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Majority of employers reasonable and fair when implementing cost-saving measures

  1. The Ministry of Manpower (MOM), together with the Tripartite Alliance for Fair and Progressive Employment Practices (TAFEP), have released key findings on the cost-saving measures adopted by employers severely impacted by the COVID-19 situation.
  2. The findings also cover efforts made by the Ministry and TAFEP to help businesses implement cost-saving measures fairly and responsibly.

    Key observations from employers' notifications on cost-saving measures
  3. With effect from 12 March 2020, employers with 10 or more employees are required to notify MOM if they implement cost-saving measures that affect employee’s monthly salaries. In the following three months, more than 4,800 employers submitted notifications on cost-saving measures, affecting more than 187,000 employees.
  4. The majority of these employers are from sectors severely impacted by COVID-19, namely, accommodation and food services (24%), construction (16%), and wholesale and retail trade (15%). The number of employees affected in these sectors are as follows:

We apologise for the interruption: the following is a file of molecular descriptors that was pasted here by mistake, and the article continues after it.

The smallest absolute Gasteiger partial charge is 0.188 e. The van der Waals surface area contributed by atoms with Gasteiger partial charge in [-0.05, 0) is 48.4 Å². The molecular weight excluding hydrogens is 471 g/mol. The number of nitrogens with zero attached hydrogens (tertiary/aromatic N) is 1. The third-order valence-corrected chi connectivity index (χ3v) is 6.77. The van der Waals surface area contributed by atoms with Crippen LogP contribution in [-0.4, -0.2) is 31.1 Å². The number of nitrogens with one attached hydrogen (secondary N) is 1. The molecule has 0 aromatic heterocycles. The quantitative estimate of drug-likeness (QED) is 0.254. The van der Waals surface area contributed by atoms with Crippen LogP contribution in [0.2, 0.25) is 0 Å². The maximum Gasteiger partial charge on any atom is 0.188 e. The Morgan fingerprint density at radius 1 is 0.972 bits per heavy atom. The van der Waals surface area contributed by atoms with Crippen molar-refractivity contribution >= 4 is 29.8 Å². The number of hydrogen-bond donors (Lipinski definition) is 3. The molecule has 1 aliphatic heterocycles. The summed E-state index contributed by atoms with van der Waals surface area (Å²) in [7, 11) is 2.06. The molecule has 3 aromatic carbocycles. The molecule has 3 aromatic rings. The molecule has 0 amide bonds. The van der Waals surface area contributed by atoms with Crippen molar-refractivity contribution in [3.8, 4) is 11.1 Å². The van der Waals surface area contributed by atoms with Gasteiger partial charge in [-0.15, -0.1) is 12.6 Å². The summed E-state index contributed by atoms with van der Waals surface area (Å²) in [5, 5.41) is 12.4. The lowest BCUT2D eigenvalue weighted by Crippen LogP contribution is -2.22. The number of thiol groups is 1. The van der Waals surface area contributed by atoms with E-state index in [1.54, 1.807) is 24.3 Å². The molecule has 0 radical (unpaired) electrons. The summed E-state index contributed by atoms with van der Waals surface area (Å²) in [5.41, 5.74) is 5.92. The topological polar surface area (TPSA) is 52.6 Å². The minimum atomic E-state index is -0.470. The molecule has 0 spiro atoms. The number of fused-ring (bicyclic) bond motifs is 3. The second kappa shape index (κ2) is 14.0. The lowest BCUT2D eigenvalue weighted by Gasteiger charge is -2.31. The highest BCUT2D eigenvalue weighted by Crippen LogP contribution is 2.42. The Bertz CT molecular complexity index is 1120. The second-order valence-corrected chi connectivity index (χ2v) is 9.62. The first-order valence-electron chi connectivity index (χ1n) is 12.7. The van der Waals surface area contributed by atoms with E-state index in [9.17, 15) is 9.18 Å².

Sector (% of notifications)  Number of employees affected* 
     Accommodation and food services (24%)
    (e.g. hotels, restaurants)
     Construction (16%)
    (e.g. builders, demolition companies)
     Wholesale and retail trade (15%)
    (e.g. food & beverage outlets, departmental stores, wholesale of household goods)
    *Rounded down to the nearest thousand.

  5. The top three cost-saving measures implemented were no-pay leave, adjustments to monthly salary components and shorter work week. Based on the notifications received, most employees experienced salary reductions of up to 25% as a result of cost-saving measures implemented.